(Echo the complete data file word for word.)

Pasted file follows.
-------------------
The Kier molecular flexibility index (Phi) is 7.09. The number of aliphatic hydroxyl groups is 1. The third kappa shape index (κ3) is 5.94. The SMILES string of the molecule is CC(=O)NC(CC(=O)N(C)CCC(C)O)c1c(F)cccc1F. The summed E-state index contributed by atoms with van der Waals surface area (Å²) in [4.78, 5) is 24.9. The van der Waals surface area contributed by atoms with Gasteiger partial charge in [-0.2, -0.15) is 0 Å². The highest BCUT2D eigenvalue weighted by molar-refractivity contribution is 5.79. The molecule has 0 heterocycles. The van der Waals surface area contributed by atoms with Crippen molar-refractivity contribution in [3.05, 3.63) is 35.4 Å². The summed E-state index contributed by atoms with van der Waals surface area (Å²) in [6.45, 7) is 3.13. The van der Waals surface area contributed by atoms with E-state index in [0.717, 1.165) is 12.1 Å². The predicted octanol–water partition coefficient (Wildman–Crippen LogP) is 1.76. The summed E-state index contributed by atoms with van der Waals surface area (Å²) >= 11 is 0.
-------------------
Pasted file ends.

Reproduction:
The Kier molecular flexibility index (Phi) is 7.09. The number of aliphatic hydroxyl groups is 1. The third kappa shape index (κ3) is 5.94. The SMILES string of the molecule is CC(=O)NC(CC(=O)N(C)CCC(C)O)c1c(F)cccc1F. The summed E-state index contributed by atoms with van der Waals surface area (Å²) in [4.78, 5) is 24.9. The van der Waals surface area contributed by atoms with Gasteiger partial charge in [-0.2, -0.15) is 0 Å². The highest BCUT2D eigenvalue weighted by molar-refractivity contribution is 5.79. The molecule has 0 heterocycles. The van der Waals surface area contributed by atoms with Crippen molar-refractivity contribution in [3.05, 3.63) is 35.4 Å². The summed E-state index contributed by atoms with van der Waals surface area (Å²) in [6.45, 7) is 3.13. The van der Waals surface area contributed by atoms with E-state index in [0.717, 1.165) is 12.1 Å². The predicted octanol–water partition coefficient (Wildman–Crippen LogP) is 1.76. The summed E-state index contributed by atoms with van der Waals surface area (Å²) >= 11 is 0.